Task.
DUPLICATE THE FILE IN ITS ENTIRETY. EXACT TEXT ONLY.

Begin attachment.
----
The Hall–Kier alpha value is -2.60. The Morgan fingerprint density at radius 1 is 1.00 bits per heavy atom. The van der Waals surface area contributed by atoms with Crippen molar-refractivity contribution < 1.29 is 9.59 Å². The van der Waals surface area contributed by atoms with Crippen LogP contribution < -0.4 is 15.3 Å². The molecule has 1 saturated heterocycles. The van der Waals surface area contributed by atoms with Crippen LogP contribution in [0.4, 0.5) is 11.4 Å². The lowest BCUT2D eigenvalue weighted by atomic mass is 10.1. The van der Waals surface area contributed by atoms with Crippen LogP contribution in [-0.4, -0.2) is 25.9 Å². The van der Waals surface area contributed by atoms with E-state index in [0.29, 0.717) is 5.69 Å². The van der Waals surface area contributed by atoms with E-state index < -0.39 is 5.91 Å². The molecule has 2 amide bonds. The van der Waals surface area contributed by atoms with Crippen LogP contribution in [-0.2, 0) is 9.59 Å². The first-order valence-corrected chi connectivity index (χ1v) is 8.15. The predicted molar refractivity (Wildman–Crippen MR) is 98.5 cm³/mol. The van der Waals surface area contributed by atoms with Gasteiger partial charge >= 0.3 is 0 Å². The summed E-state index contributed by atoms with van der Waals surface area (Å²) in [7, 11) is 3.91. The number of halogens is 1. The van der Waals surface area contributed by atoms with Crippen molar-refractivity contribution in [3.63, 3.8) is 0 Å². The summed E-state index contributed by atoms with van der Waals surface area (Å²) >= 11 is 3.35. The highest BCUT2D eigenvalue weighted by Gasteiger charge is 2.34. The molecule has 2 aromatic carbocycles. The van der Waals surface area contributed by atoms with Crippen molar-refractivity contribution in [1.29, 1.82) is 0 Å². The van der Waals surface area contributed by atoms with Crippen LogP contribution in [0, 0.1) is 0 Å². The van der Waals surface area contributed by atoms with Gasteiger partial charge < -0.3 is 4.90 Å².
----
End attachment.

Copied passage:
The Hall–Kier alpha value is -2.60. The Morgan fingerprint density at radius 1 is 1.00 bits per heavy atom. The van der Waals surface area contributed by atoms with Crippen molar-refractivity contribution < 1.29 is 9.59 Å². The van der Waals surface area contributed by atoms with Crippen LogP contribution < -0.4 is 15.3 Å². The molecule has 1 saturated heterocycles. The van der Waals surface area contributed by atoms with Crippen LogP contribution in [0.4, 0.5) is 11.4 Å². The lowest BCUT2D eigenvalue weighted by atomic mass is 10.1. The van der Waals surface area contributed by atoms with Crippen LogP contribution in [-0.4, -0.2) is 25.9 Å². The van der Waals surface area contributed by atoms with E-state index in [0.29, 0.717) is 5.69 Å². The van der Waals surface area contributed by atoms with E-state index < -0.39 is 5.91 Å². The molecule has 2 amide bonds. The van der Waals surface area contributed by atoms with Crippen LogP contribution in [-0.2, 0) is 9.59 Å². The first-order valence-corrected chi connectivity index (χ1v) is 8.15. The predicted molar refractivity (Wildman–Crippen MR) is 98.5 cm³/mol. The van der Waals surface area contributed by atoms with Gasteiger partial charge >= 0.3 is 0 Å². The summed E-state index contributed by atoms with van der Waals surface area (Å²) in [7, 11) is 3.91. The number of halogens is 1. The van der Waals surface area contributed by atoms with Crippen molar-refractivity contribution in [3.63, 3.8) is 0 Å². The summed E-state index contributed by atoms with van der Waals surface area (Å²) >= 11 is 3.35. The highest BCUT2D eigenvalue weighted by Gasteiger charge is 2.34. The molecule has 2 aromatic carbocycles. The van der Waals surface area contributed by atoms with Crippen molar-refractivity contribution in [1.29, 1.82) is 0 Å². The van der Waals surface area contributed by atoms with Crippen LogP contribution in [0, 0.1) is 0 Å². The van der Waals surface area contributed by atoms with Gasteiger partial charge < -0.3 is 4.90 Å².